Book Review: Voices from Chernobyl

Voices from Chernobyl written by Svetlana Alexievich and translated into English by Keith Gessen

On April 26, 1986, reactor 4 of the Chernobyl Nuclear Power Station exploded and caught fire, setting into motion one of the worst nuclear disasters in human history.  It’s been decades since the events of Chernobyl and the details of what happened that day are documented for all to read in history books.  However, what is harder to find is information on a more personal level about those who experienced the event first hand, and those who are still suffering from it.  That is what Voices from Chernobyl is about.

Voices from Chernobyl, written by Svetlana Alexievech and translated into English by Keith Gessen, is a compilation of monologues compiled from interviews conducted by Alexievech herself.  These monologues touch on an element missing from most literature written about Chernobyl.  That element is the human element.  It accounts everything from the government’s and people’s reactions to what was left behind in the now contaminated land around Chernobyl.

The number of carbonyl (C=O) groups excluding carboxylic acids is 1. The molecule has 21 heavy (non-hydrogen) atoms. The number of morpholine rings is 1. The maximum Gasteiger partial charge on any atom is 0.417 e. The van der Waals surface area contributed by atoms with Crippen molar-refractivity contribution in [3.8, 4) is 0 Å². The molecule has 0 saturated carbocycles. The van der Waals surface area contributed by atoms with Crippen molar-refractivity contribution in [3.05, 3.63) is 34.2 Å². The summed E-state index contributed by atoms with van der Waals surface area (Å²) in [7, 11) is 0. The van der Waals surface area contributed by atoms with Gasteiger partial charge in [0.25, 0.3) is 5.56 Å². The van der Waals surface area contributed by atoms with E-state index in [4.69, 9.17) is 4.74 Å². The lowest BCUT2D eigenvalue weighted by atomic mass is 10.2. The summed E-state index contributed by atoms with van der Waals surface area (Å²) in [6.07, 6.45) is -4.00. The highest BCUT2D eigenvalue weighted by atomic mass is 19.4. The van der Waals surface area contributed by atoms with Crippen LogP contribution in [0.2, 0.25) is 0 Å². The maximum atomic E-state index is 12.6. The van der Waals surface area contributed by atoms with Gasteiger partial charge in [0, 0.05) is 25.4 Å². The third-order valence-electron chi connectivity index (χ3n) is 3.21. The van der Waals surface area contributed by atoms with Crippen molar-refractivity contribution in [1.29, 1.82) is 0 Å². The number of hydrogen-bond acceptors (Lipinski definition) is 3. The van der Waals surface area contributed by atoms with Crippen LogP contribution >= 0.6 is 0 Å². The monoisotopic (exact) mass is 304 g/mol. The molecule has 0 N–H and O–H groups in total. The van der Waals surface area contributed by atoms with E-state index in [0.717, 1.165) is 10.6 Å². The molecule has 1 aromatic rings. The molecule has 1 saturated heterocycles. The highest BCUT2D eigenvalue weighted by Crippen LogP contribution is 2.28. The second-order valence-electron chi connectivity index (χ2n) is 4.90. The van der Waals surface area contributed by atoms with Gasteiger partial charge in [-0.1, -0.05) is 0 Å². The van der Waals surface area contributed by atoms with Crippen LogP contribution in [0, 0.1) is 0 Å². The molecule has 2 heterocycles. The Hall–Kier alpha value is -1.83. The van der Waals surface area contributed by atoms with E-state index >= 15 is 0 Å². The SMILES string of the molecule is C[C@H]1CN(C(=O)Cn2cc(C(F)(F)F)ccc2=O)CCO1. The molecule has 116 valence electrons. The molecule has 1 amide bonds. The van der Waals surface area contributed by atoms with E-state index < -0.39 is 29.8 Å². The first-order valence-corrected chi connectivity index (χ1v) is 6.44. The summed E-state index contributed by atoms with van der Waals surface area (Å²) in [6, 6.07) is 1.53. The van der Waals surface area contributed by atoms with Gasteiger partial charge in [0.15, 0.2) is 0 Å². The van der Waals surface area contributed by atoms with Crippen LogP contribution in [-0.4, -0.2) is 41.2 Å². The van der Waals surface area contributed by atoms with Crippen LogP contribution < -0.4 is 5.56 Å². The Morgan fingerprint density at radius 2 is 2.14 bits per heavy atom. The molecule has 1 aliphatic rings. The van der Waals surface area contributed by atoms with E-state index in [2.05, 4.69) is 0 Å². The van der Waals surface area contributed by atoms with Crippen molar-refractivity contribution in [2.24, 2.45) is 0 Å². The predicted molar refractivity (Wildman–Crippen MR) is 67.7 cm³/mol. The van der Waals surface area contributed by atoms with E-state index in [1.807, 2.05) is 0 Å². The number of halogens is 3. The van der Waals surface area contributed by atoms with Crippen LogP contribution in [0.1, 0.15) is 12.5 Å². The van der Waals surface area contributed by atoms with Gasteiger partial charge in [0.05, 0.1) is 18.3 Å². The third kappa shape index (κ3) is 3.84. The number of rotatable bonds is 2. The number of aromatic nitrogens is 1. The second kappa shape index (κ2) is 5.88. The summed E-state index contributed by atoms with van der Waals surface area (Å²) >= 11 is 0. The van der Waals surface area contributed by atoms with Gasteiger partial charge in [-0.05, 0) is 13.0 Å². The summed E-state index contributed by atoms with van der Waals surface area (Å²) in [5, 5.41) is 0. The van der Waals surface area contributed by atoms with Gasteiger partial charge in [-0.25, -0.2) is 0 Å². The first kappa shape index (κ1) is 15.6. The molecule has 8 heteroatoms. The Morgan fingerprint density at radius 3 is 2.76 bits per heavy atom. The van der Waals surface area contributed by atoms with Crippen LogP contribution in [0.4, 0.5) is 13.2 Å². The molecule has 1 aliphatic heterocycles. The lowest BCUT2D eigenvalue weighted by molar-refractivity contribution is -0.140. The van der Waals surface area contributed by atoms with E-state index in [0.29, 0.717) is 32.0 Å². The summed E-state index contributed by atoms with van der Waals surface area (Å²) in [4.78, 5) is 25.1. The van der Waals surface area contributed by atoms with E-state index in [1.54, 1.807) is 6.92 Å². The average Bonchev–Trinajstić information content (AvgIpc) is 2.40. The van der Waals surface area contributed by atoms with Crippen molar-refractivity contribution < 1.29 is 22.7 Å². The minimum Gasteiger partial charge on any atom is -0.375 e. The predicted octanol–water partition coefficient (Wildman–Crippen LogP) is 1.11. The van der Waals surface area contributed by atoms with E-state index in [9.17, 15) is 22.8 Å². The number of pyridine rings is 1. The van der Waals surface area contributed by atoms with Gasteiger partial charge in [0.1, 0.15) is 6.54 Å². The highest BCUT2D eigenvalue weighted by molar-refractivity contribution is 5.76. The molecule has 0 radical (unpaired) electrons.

The book covers personal stories told by those who were actually there.  It is broken into three sections titled The Land of the Dead, The Land of the Living, and Amazed by Sadness.  Much of it can be hard to read at times, such as Lyudmilla Ignatenko watching her husband die from radiation sickness, but it is the horrendously sad stories that often need to be recorded the most.

And for each sad story accounted by an individual there is another that will help restore your faith in your fellow human beings.  For instance, Vasily Nesterenko, former director of the Institute for Nuclear Energy at the Belarussian Academy of Sciences, fought tooth and nail to try to convince his government to help protect its population from the radiation.  He didn’t stop until they dragged him to court and he had a heart attack.

What’s even more shocking is that for each of these stories of extreme hardship, there are many more about normalcy and how life continued to carry on in the face of such a huge disaster.  It is these numerous accounts that make you truly understand that the people who were involved with Chernobyl were just ordinary people, like you and me.  When reading history books, it’s hard to remember that.

You see, when historical events happen and are recorded into the history books to be taught to our children, something tends to be left behind.  Everything becomes factual, sterile.  Feelings, emotions, and personal experience falls to the wayside.  What’s so very sad is that these pieces of history, the personal human histories, are just as important as the cold hard facts.  What people went through on a personal level, as well as on a societal level, needs to be preserved.

And that’s what Voices from Chernobyl is about, the personal histories of Chernobyl.